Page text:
Gli's brow furrowed as she massaged her temples. She pondered the reason of why she could hear these voices and how, vainly trying to piece together the puzzle...However in her current state of Self, she lacked the focus and wisdom to even recognize if there was puzzle to assemble; Perhaps she was just privy the words of a scenario, but she knew little of its relevance. Without sense of time, place or reason, it was just more noise in her mind. Hundreds of voices shouted, but this conversation she had specifically heard was but a whisper, somehow cutting through the mantras of madness. Before she could ponder a response, she had a flash of imagery before her eyes, all important in nature, but all far too fast to come and go in order to make sense. 

As quickly as they came, the images ceased, and the void became blackness. 

The blackness became darkness. 

The darkness became the basement.

The basement was reality; warm, humid and horrible. Gli craved the void once more, but it did not answer. Her bonds were there once more, and so was the kennel, along with her pain. The Deku Girl looked on thoughtfully in the dark, silently asking questions that had no answer. For in the void, as far as she knew, there was only Gli. she and the voices; though the voices ignored Gli's pleas, and shouted on. Thus, the voices may as well not even be of the void.

Only Gli asked questions in a mental ocean of statements. Only Gli.

The Jaden Epoch

Ella Huntley/Lon Lon Ranch/Afternoon 3

By all assumptions, the fighting had been brutal. The smell of blood permeated the air. It surrounded her, nearly consumer her being. Ella had no doubt this was the work of Bloody Beth. She stumbled in her blindness through the emptiness of the ranch. Everyone, it seemed, had left. There was not a sound to be heard. The animals were all either dead or too terrified to make known their presence. Well, not everyone had left, at least not in the traditional sense. More frequently than she cared to acknowledge, Ella found herself tripping over corpses.

She almost broke down. She was on the verge of crying. Who knew what state her father was in? Who knew what had happened to him and her uncle? The only person she had had left was Ria, and even she was gone now. Going blind had not been the darkest part of her life; not the hardest thing she had had to endure. This was.

And, yes, Ella's vision remained darker than the deepest night she could ever remember surviving. Even the sun felt cold on her, despite the rain having stopped. But then, in a sudden moment, she felt warmth when she had nearly given up on ever feeling anything again. And despite the utter darkness gripping her eyes, she knew that very close nearby there was a presence of intense light. The stench of strong booze overcame the odor of blood; she was reminded of her father and tears nearly overpowered her once more. But it also made her think the duty she had sworn to fulfill in order to protect him. The clinking of armor resounded through the deathly quiet as this newcomer made its way toward her; the shuff of cloth against metal tickled her ears. Then, with a muffled voice, gruff and melancholy but with an inner strength, he spoke to her.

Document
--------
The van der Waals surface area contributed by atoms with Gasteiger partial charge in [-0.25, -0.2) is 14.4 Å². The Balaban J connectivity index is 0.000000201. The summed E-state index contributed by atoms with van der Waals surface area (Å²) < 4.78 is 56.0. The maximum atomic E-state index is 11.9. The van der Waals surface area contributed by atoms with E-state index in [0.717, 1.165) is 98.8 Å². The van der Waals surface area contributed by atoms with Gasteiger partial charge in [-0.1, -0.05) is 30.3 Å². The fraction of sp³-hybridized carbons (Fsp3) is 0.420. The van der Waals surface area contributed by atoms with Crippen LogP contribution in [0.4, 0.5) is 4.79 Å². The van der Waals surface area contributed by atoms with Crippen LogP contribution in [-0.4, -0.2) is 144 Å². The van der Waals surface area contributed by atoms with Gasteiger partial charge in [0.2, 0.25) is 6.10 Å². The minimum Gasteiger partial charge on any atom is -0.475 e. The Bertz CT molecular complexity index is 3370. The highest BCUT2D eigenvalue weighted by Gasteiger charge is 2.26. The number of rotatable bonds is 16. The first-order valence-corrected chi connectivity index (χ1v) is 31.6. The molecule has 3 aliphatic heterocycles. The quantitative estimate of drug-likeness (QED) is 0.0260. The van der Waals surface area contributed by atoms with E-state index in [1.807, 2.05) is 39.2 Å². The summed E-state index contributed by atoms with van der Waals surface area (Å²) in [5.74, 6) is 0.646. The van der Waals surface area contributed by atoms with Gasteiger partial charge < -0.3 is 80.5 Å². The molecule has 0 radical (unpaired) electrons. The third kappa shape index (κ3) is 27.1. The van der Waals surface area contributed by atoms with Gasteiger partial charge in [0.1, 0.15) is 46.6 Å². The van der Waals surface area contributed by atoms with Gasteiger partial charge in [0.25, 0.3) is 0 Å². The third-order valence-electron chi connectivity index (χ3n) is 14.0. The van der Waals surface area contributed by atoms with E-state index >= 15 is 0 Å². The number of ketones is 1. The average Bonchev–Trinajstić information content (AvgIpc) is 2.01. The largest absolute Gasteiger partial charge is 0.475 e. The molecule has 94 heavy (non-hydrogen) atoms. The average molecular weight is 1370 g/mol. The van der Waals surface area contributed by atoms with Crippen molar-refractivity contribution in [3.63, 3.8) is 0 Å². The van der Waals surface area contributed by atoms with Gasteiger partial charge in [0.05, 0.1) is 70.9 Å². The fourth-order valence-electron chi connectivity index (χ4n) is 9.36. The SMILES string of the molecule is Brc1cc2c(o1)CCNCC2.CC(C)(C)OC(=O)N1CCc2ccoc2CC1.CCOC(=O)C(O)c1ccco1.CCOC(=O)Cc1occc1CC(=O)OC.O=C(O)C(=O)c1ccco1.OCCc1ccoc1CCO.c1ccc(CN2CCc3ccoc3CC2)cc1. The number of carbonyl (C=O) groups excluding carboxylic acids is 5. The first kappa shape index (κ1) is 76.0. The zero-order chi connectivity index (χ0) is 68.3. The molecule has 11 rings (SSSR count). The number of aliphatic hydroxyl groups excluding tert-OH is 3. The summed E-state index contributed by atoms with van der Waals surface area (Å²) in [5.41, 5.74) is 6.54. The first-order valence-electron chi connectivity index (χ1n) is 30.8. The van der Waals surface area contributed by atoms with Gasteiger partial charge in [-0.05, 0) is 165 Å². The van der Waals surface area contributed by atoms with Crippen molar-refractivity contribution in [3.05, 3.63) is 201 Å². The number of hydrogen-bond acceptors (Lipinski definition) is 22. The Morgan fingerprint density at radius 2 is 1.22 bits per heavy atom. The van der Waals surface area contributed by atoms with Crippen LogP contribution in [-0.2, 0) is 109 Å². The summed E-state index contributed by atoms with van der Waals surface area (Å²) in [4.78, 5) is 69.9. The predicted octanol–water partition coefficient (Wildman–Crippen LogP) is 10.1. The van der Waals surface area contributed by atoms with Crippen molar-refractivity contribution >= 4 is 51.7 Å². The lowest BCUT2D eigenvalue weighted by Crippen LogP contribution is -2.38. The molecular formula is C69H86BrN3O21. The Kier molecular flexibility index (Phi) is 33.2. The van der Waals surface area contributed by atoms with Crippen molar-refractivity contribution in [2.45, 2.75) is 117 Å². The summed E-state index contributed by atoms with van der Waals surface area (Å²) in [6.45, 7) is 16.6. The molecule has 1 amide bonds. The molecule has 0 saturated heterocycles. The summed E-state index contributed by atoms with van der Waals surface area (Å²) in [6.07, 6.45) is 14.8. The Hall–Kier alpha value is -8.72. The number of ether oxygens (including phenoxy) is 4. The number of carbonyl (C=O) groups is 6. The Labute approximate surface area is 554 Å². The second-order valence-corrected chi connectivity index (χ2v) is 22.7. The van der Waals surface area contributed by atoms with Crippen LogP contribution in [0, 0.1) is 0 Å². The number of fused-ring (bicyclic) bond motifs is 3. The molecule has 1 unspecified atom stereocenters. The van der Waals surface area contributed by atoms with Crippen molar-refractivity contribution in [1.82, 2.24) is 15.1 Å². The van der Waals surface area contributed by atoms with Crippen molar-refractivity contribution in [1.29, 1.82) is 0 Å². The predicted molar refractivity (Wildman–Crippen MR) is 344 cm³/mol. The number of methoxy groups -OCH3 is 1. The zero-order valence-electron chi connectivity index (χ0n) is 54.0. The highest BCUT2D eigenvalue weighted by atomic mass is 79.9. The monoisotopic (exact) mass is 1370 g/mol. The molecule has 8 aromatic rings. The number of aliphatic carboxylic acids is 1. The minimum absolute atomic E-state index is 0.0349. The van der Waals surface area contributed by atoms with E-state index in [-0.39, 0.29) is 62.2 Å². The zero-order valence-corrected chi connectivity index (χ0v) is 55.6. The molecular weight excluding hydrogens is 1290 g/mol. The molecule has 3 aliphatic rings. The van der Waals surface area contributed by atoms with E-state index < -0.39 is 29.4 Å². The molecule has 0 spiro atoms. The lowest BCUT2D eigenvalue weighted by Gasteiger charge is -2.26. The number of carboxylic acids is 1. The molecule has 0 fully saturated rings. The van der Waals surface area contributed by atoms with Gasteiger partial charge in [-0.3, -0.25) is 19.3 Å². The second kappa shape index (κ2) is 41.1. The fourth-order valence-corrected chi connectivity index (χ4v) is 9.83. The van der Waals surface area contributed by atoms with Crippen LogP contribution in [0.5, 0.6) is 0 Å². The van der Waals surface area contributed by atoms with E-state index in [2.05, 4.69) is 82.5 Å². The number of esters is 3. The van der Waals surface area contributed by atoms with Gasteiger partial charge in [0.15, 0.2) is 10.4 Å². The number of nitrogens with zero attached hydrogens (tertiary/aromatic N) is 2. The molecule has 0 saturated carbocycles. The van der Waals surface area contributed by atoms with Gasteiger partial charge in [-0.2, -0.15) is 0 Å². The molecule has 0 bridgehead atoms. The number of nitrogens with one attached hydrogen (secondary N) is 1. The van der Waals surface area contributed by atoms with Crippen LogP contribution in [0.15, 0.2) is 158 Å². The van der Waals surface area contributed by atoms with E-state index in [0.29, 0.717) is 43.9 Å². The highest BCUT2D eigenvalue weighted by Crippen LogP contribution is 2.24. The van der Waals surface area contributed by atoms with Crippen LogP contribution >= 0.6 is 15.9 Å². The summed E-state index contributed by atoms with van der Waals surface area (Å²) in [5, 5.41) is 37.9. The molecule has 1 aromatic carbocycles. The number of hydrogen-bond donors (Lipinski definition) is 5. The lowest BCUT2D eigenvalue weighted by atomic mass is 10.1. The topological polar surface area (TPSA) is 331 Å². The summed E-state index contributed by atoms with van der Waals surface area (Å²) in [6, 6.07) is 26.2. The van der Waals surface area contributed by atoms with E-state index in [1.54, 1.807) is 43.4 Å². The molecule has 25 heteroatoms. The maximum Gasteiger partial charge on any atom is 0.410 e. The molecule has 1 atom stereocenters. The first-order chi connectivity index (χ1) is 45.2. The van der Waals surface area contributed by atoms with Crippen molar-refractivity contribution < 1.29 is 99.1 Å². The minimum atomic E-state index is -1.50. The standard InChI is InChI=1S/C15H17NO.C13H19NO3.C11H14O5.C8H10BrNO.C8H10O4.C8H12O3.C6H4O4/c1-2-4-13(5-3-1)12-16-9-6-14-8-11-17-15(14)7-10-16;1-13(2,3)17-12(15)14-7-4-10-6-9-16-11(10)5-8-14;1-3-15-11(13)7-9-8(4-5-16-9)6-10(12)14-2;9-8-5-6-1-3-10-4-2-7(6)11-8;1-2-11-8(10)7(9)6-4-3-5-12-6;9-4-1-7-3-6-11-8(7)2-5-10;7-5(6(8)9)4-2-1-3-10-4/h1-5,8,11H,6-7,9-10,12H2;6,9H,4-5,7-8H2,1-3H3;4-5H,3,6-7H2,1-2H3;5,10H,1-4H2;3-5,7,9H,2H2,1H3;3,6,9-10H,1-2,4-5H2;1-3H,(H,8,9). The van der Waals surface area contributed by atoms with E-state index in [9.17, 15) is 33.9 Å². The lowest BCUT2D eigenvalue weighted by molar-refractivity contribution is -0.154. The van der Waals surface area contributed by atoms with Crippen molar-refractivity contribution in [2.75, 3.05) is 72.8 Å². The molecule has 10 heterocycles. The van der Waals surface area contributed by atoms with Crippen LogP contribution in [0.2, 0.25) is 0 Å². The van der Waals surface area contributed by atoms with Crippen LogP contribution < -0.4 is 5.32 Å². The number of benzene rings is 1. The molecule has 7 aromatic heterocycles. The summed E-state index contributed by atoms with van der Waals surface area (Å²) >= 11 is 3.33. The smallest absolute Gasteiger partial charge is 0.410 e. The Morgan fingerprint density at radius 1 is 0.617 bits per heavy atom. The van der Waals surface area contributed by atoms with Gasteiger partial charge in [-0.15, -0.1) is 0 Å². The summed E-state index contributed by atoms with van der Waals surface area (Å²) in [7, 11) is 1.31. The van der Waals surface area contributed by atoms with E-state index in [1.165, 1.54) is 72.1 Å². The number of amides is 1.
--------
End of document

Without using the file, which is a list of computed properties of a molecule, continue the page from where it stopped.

"What are you doing in such a desolate wasteland of blood and destruction, young lady? This is no place for someone like you."

"Mister," she responded with a despondent sigh, "if you knew the places I'd been, you wouldn't be surprised to find me here."

He snorted softly. "Well, to whom, may I ask, am I speaking, that has seen such hells as Hyrule has to offer."

"Well," she grumbled, "I've only seen some. The rest I've had to simply experience."

He paused for a moment. "Ah. I'm sorry. You are blind. I should have been more observant and chosen my words."

"Hell with it, I don't care!" She extended her hand toward the voice. "I'm Ella. Huntley."

He didn't respond right away and her hand hung in empty air. It seemed, perhaps, the words had become stuck in his throat.


"Well, so, what's your name, then? I've given mine!"

He cleared his throat, which seemed to dislodge the stuck words.

"I'm glad to have met you, Ella Huntley.

"I am Jaden Bryseis."